During the afternoon I spent around half a lap with Ray, we were reminiscing about races and old runners no longer with us, Kenny Shaw was a legend from the Two Bridges to name just one. It was still fairly warm, (my long sleeves were still pushed up) so I was happy to go a wee bit easier than my own pace, during a race of this length I don’t like to break sweat in the first quarter, I was saving myself for when it cooled down, if you’re too hot you’re going too fast!  

At around tea time I requested my pasta next lap and I was looking forward to it all the way round.  Ken handed me my thermal mug… “Oh, what’s this?”
“Your pasta!” Ken replied, hmmm, yes, well, I suppose it was, but I was disappointed, it wasn’t the pasta I envisioned, the gently warmed tin of nice, soft, creamy macaroni cheese but the packet of Mugshot I had in the food bag for emergency rations which must have just had the hot water added.  Al dente! Snap ma wallies mair like! I spat out the offending brittle shards and drank the “soup”. But no Diva strop, it was my fault for not being specific, “Could I have the other pasta next lap please!” My bottom lip maybe stuck a little.

I was on “The Long Run” when the sun was sinking into the loch, shimmering down the water, a beam of golden light sparkling the length of the Loch Morlich, I was on my own so it was ok to sing out loud Runrig’s Hearts of Olden Glory, my memories of the sunset during my special 6 hour run in 2013 reminding me there was nowhere else I’d rather be, the privilege of health to be where I was and to revel in being around forty odd miles in and still feeling strong.

The sun had gone, I had the pool of light from my headtorch to follow, my iPod in one ear so I could still chat and the stars and the moon above,

photo from Andrew Paterson

I was singing away to my eight hour playlist then “Aw Naw!” my iPod died after only a couple of hours, I wouldn’t use it for any other race but some lively tunes through the night do help keep me sprightly but not to worry, I smiled remembering the only other time my iPod gave up the ghost, it was during the first night of a 48hr race on a 400 metre track! I’m sure I’ll cope!  Ken managed to give it a wee charge and I squeezed another couple of hours out of it.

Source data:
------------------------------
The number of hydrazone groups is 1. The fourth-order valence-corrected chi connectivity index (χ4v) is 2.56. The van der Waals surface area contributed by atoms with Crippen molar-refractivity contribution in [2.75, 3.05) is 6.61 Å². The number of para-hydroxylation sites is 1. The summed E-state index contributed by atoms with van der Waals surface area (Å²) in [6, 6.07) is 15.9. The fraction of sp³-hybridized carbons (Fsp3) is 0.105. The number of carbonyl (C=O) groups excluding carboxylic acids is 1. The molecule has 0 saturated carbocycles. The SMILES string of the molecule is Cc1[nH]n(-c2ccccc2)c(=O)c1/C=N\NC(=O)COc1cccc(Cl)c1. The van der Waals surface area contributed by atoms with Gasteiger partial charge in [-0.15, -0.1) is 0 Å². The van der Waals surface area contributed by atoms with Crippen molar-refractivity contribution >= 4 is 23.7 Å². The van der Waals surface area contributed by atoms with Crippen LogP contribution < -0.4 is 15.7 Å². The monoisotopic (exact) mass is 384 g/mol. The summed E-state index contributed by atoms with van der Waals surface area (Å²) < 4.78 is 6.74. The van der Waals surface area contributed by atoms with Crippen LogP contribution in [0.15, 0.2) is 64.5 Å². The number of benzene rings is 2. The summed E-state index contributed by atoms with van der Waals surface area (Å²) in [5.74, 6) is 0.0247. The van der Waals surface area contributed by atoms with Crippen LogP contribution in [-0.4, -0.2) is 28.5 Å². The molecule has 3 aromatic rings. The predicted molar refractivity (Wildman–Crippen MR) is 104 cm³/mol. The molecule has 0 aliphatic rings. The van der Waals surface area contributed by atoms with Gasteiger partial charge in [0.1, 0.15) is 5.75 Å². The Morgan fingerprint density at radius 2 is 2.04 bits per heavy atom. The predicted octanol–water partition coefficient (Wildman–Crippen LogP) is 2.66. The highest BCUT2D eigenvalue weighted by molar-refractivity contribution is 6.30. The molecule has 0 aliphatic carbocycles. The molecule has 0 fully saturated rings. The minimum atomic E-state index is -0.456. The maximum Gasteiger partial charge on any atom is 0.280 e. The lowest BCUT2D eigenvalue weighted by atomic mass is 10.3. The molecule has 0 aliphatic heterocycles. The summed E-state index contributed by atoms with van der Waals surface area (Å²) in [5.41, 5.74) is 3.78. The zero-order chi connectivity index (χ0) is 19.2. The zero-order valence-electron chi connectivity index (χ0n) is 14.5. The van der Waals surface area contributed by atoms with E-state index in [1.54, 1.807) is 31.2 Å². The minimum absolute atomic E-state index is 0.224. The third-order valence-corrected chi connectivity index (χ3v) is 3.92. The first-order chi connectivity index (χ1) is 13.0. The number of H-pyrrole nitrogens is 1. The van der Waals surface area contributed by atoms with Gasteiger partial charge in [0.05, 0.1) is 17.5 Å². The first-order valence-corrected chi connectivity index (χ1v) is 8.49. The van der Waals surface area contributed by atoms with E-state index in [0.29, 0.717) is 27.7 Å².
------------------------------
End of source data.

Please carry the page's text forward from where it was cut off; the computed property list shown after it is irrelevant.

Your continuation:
I quite like the night time, I know some runners like to focus on counting, I’m not normally a counter during a race but at Glenmore I do, I don’t wear a Garmin, it’s not necessary, I know how far I’ve gone by how many laps I’ve done, clocking them on my trusty old Timex Ironman doing little sums in my head.  On completing my 17th lap this year adding it to all my G24 races and my 6 hour special it was also my 150th lap covering 600 miles! It seemed absurd to have covered so many miles on just a 4 mile loop but a testament of how gorgeous this course is and the people involved with the race and it certainly gave me a smile and a boost at around 3.30am.

During the wee hours there had been a bit of drama, Val was left doing support on her own, Ken had gone off to help, the wind had picked up and was swirling round the Hayfield like a tornado, nine gazebos were killed and a small tent broke free and birled down the field, it must’ve been terrifying for the 12 hour runner that was sleeping inside! Jonny managed to have a bit of a kip looking all cosied up wrapped in blankets sitting in a chair in the tent, well, maybe not sleeping as such with the howling wind and the way the tent was walloping about but at least he was resting!   

During a 24 hour race everyone usually has a bit of a dip at some point and after having such a happy, smiley 17th lap  I was due a wee crash and laps 18 and 19 were my two slowest laps.  It was between and dawn and I suppose only to be expected, I was struggling with dry heaves and nodding off on my feet but I knew when the sky lightened I’d pick up.

If you’re targeting the ton pacing the 100 miles at Glenmore is quite easy on paper, you don’t need heroics just a nice even plod, at the start you’re fresh so no need to push, do the first five laps within four hours roughly between 45/50 mins a lap then as long as you manage a lap an hour you’re guaranteed… but this is running for 24 hours there’s no such thing as guarantees no matter experience or if training has gone well, during the race there is perfect opportunity to fall over, puke or have a muscle go ping and that is more likely to be guaranteed. Until Ada gives you the horn you can’t take it for granted that it will happen!